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A Food-Safe Phoenix: Q&A with Urban Farmer Greg Peterson

The urban farming expert talks fruit tree education, the local food economy and a lifelong passion for sustainable produce.

By Carly Scholl

Phoenix Home & Garden: How long have you been teaching the Urban Fruit Tree Education Program?

Greg Peterson: The education program has been around for 21 years. It started in my living room in 1999 and I would actually have three or four people come to my living room and I would give a free class there. Over the years it built up from there. Originally we’d sell about 100 trees a year. Then around 2010, after the economic downturn, people were becoming much more interested in where their food came from. We were selling around 500 to 1,000 trees then, and today, we sell approximately 5,000 fruit trees to the people who engage in these classes.

PHG: Why do you think these classes are important for people who want to grow fruit trees?
Peterson: The most important thing about the fruit tree program is that people learn how to be successful with these particular kinds of plants. We teach them which fruit trees to buy because you can go into most nurseries in any big box store in town and they will sell you a tree that will never make fruit in the low desert because it just isn’t adapted to the climate. I was in a Walmart maybe five years ago and every single one of their peach trees was marked “peach.” Now, there are 500 to 1000 different varieties of peaches, and only about 10 or 12 of those will actually produce fruit here in the low desert.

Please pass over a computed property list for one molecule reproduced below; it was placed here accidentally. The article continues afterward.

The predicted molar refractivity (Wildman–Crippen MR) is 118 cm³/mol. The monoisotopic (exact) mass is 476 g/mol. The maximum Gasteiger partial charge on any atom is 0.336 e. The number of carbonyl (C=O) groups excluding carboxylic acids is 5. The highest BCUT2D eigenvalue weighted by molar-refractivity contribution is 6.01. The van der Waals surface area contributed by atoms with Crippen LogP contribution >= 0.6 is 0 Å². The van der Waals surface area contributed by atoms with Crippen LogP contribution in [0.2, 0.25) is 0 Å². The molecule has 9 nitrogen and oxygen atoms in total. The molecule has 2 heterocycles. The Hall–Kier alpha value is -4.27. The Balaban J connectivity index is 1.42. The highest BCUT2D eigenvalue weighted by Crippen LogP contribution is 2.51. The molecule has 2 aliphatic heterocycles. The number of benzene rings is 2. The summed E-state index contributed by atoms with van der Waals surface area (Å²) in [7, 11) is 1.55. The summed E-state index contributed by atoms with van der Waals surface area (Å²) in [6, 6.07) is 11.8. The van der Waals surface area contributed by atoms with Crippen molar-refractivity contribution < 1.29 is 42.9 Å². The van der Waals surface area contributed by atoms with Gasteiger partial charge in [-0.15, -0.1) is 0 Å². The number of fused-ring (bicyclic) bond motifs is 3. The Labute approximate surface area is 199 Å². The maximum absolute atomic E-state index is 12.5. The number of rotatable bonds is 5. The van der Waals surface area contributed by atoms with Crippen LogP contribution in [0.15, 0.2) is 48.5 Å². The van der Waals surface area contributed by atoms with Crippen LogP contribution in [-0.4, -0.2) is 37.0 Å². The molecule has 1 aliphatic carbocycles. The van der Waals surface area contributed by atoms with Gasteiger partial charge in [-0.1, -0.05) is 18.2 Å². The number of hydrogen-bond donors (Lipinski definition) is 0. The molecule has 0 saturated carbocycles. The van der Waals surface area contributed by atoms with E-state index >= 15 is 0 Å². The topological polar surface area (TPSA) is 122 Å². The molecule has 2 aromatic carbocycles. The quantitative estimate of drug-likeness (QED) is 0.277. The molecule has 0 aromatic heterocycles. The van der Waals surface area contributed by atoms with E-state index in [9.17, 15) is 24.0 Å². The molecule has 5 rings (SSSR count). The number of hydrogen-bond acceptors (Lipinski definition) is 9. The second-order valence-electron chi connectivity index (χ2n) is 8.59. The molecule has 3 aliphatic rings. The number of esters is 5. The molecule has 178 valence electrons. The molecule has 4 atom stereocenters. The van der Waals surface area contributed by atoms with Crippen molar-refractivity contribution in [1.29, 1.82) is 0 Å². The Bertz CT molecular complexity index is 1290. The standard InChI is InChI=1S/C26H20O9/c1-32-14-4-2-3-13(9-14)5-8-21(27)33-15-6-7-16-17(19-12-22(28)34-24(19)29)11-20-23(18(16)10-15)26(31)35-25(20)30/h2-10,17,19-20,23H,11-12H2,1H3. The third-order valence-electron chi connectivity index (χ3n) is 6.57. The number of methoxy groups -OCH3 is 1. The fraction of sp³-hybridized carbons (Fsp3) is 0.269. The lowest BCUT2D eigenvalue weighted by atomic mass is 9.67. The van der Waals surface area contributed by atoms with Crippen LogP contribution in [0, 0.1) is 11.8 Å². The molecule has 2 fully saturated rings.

PHG: Have you noticed an increased interest in growing fruit trees ever since the COVID-19 pandemic began?

Peterson: Absolutely. We originally offered 30 gardening classes in 30 days for free on our website, but when we realized there was a lockdown coming, it turned into 60 classes in 90 days. We had well over 10,000 people tuning in to learn the ins and outs of growing fruit trees.

The most important thing that we could be doing right now as a culture is figuring out where our food comes from and how to grow. In any urban area, there is approximately a three day supply of food, and we saw exactly what happened when that supply was strained in the middle of March and grocery store shelves were empty.

PHG: How will this year’s education program differ from years past?
Peterson: What we decided to do this year to respect social distancing and quarantine was an online virtual series of classes. We’ve hired a company that’s versed in doing online summits to help us so they’ll be doing the broadcasting

Fledgling goji trees await their new homes.

and I’ll be teaching out of my home. Each class will be about 15 minutes, and they cover all sorts of topics—some success stories, some failures. Thomas Spellman from Wilson Nursery will be bringing some video content to the table.

PHG: Why do you think growing your own produce is important? Is it an achievable goal for all people, regardless of their property size and skill level?
Peterson: Growing foods in cities is the solution to our global food problem. There are so many different ways we can achieve this, but we have to come together communally to do it. We have to collaborate. Urban farming, or what we sometimes call “backyard orchard culture” doesn’t require heavy equipment or acres of land so it really can be accessible to everyone.

My goal between now and when I die—I started gardening when I was 14—is to create a food-secure Phoenix. That means we can grow enough food here in Phoenix to feed Phoenix. If everyone grew food and shared with 10 people, that could do it. And if you grow and share produce—that makes you an urban farmer; it’s as easy as that!


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